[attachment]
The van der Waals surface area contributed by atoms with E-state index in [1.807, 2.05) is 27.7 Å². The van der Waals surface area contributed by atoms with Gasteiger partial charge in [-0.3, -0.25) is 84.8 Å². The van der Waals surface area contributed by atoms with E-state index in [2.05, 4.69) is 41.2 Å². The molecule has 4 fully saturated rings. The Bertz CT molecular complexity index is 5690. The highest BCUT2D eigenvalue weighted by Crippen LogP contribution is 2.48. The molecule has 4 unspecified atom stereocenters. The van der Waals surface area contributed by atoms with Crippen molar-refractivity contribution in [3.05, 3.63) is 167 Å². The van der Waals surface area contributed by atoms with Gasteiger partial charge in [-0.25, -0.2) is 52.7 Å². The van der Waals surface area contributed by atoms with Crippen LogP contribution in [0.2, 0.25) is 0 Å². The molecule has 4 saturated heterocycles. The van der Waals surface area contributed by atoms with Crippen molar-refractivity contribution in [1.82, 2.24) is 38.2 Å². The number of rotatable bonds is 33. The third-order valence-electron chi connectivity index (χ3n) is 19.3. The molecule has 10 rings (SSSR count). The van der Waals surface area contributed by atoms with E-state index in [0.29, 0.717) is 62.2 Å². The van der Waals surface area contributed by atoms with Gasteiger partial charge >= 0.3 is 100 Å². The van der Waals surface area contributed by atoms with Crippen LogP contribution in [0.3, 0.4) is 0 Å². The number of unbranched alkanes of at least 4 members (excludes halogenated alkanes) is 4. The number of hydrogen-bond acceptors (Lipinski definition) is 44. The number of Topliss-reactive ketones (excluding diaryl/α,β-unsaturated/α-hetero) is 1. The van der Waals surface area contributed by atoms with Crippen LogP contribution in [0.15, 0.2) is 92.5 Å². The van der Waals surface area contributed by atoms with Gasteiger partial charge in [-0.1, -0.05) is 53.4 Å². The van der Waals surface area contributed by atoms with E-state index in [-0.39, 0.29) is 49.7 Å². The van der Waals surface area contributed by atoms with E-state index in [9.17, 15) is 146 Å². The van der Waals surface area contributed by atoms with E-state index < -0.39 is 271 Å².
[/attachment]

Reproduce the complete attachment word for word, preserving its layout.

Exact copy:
The van der Waals surface area contributed by atoms with E-state index in [1.807, 2.05) is 27.7 Å². The van der Waals surface area contributed by atoms with Gasteiger partial charge in [-0.3, -0.25) is 84.8 Å². The van der Waals surface area contributed by atoms with E-state index in [2.05, 4.69) is 41.2 Å². The molecule has 4 fully saturated rings. The Bertz CT molecular complexity index is 5690. The highest BCUT2D eigenvalue weighted by Crippen LogP contribution is 2.48. The molecule has 4 unspecified atom stereocenters. The van der Waals surface area contributed by atoms with Crippen molar-refractivity contribution in [3.05, 3.63) is 167 Å². The van der Waals surface area contributed by atoms with Gasteiger partial charge in [-0.25, -0.2) is 52.7 Å². The van der Waals surface area contributed by atoms with Crippen LogP contribution in [0.2, 0.25) is 0 Å². The molecule has 4 saturated heterocycles. The van der Waals surface area contributed by atoms with Crippen molar-refractivity contribution in [1.82, 2.24) is 38.2 Å². The number of rotatable bonds is 33. The third-order valence-electron chi connectivity index (χ3n) is 19.3. The molecule has 10 rings (SSSR count). The van der Waals surface area contributed by atoms with E-state index in [0.29, 0.717) is 62.2 Å². The van der Waals surface area contributed by atoms with Gasteiger partial charge >= 0.3 is 100 Å². The van der Waals surface area contributed by atoms with Crippen LogP contribution in [0.3, 0.4) is 0 Å². The number of unbranched alkanes of at least 4 members (excludes halogenated alkanes) is 4. The number of hydrogen-bond acceptors (Lipinski definition) is 44. The number of Topliss-reactive ketones (excluding diaryl/α,β-unsaturated/α-hetero) is 1. The van der Waals surface area contributed by atoms with Crippen LogP contribution in [0.15, 0.2) is 92.5 Å². The van der Waals surface area contributed by atoms with Gasteiger partial charge in [-0.1, -0.05) is 53.4 Å². The van der Waals surface area contributed by atoms with E-state index in [-0.39, 0.29) is 49.7 Å². The van der Waals surface area contributed by atoms with E-state index in [9.17, 15) is 146 Å². The van der Waals surface area contributed by atoms with E-state index < -0.39 is 271 Å².